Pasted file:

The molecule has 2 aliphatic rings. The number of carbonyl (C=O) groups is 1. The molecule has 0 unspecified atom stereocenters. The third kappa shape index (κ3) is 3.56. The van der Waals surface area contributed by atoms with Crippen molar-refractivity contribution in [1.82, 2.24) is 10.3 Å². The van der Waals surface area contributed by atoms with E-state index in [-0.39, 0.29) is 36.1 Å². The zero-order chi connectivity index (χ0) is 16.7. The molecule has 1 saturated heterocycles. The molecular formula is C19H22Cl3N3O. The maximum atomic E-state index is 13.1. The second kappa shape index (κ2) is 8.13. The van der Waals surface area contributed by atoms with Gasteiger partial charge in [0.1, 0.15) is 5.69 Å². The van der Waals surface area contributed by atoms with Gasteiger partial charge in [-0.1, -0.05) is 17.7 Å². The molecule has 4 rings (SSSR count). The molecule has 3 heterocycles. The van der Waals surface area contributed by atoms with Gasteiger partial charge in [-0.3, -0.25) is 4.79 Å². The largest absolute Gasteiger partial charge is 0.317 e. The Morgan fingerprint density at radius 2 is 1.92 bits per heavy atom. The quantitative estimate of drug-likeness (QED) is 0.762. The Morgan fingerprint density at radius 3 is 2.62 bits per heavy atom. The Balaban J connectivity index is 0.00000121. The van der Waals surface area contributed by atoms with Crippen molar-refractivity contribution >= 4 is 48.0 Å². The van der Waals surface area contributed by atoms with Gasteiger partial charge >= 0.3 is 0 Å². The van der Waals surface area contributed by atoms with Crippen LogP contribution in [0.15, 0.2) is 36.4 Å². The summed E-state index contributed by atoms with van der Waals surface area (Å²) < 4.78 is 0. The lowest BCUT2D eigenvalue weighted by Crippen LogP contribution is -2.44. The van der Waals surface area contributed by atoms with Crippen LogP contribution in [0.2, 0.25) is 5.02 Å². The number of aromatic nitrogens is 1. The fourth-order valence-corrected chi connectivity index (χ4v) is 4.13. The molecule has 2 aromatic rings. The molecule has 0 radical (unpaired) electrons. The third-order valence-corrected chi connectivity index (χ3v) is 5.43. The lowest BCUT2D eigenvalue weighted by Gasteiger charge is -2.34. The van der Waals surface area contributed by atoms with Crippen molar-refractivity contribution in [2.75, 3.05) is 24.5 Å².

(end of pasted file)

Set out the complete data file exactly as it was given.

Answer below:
The molecule has 2 aliphatic rings. The number of carbonyl (C=O) groups is 1. The molecule has 0 unspecified atom stereocenters. The third kappa shape index (κ3) is 3.56. The van der Waals surface area contributed by atoms with Crippen molar-refractivity contribution in [1.82, 2.24) is 10.3 Å². The van der Waals surface area contributed by atoms with E-state index in [-0.39, 0.29) is 36.1 Å². The zero-order chi connectivity index (χ0) is 16.7. The molecule has 1 saturated heterocycles. The molecular formula is C19H22Cl3N3O. The maximum atomic E-state index is 13.1. The second kappa shape index (κ2) is 8.13. The van der Waals surface area contributed by atoms with Gasteiger partial charge in [0.1, 0.15) is 5.69 Å². The van der Waals surface area contributed by atoms with Gasteiger partial charge in [-0.1, -0.05) is 17.7 Å². The molecule has 4 rings (SSSR count). The molecule has 3 heterocycles. The van der Waals surface area contributed by atoms with Gasteiger partial charge in [-0.3, -0.25) is 4.79 Å². The largest absolute Gasteiger partial charge is 0.317 e. The Morgan fingerprint density at radius 2 is 1.92 bits per heavy atom. The quantitative estimate of drug-likeness (QED) is 0.762. The Morgan fingerprint density at radius 3 is 2.62 bits per heavy atom. The Balaban J connectivity index is 0.00000121. The van der Waals surface area contributed by atoms with Crippen molar-refractivity contribution >= 4 is 48.0 Å². The van der Waals surface area contributed by atoms with Gasteiger partial charge >= 0.3 is 0 Å². The van der Waals surface area contributed by atoms with Crippen LogP contribution in [0.15, 0.2) is 36.4 Å². The summed E-state index contributed by atoms with van der Waals surface area (Å²) < 4.78 is 0. The lowest BCUT2D eigenvalue weighted by Crippen LogP contribution is -2.44. The van der Waals surface area contributed by atoms with Crippen LogP contribution in [0.2, 0.25) is 5.02 Å². The number of aromatic nitrogens is 1. The fourth-order valence-corrected chi connectivity index (χ4v) is 4.13. The molecule has 2 aromatic rings. The molecule has 0 radical (unpaired) electrons. The third-order valence-corrected chi connectivity index (χ3v) is 5.43. The lowest BCUT2D eigenvalue weighted by Gasteiger charge is -2.34. The van der Waals surface area contributed by atoms with Crippen molar-refractivity contribution in [2.75, 3.05) is 24.5 Å².